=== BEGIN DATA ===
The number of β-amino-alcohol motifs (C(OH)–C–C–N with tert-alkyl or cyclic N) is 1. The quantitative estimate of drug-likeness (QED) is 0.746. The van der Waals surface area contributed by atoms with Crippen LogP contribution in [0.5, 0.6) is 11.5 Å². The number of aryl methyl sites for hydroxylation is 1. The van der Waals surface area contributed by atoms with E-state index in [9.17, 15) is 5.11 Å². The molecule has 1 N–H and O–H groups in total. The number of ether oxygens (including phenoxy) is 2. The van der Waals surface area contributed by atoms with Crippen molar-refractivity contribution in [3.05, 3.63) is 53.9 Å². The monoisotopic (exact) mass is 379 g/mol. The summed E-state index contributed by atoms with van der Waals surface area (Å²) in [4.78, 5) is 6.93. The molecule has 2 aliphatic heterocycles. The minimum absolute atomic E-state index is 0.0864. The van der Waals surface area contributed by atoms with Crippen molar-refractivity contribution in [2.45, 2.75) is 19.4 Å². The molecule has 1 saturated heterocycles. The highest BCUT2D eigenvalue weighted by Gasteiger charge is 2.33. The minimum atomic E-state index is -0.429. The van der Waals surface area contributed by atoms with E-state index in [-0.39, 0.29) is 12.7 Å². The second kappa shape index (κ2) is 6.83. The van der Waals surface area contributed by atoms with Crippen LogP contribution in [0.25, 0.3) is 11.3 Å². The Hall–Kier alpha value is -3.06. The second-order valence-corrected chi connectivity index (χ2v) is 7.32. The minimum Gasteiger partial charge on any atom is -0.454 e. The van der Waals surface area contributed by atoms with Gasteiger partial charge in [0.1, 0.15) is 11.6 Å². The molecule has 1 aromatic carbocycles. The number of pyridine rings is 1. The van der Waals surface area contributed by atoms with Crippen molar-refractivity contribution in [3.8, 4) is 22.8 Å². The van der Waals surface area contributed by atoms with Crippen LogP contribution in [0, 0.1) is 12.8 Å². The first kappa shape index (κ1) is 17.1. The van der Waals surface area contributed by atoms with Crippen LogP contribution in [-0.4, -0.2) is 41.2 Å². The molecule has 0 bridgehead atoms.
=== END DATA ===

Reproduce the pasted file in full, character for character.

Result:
The number of β-amino-alcohol motifs (C(OH)–C–C–N with tert-alkyl or cyclic N) is 1. The quantitative estimate of drug-likeness (QED) is 0.746. The van der Waals surface area contributed by atoms with Crippen LogP contribution in [0.5, 0.6) is 11.5 Å². The number of aryl methyl sites for hydroxylation is 1. The van der Waals surface area contributed by atoms with E-state index in [9.17, 15) is 5.11 Å². The molecule has 1 N–H and O–H groups in total. The number of ether oxygens (including phenoxy) is 2. The van der Waals surface area contributed by atoms with Crippen molar-refractivity contribution in [3.05, 3.63) is 53.9 Å². The monoisotopic (exact) mass is 379 g/mol. The summed E-state index contributed by atoms with van der Waals surface area (Å²) in [4.78, 5) is 6.93. The molecule has 2 aliphatic heterocycles. The minimum absolute atomic E-state index is 0.0864. The van der Waals surface area contributed by atoms with Crippen molar-refractivity contribution in [2.45, 2.75) is 19.4 Å². The molecule has 1 saturated heterocycles. The highest BCUT2D eigenvalue weighted by Gasteiger charge is 2.33. The minimum atomic E-state index is -0.429. The van der Waals surface area contributed by atoms with E-state index in [-0.39, 0.29) is 12.7 Å². The second kappa shape index (κ2) is 6.83. The van der Waals surface area contributed by atoms with Crippen LogP contribution in [0.25, 0.3) is 11.3 Å². The Hall–Kier alpha value is -3.06. The second-order valence-corrected chi connectivity index (χ2v) is 7.32. The minimum Gasteiger partial charge on any atom is -0.454 e. The van der Waals surface area contributed by atoms with Gasteiger partial charge in [0.1, 0.15) is 11.6 Å². The molecule has 1 aromatic carbocycles. The number of pyridine rings is 1. The van der Waals surface area contributed by atoms with Crippen molar-refractivity contribution in [3.8, 4) is 22.8 Å². The van der Waals surface area contributed by atoms with Crippen LogP contribution in [0, 0.1) is 12.8 Å². The first kappa shape index (κ1) is 17.1. The van der Waals surface area contributed by atoms with Crippen LogP contribution in [-0.4, -0.2) is 41.2 Å². The molecule has 0 bridgehead atoms.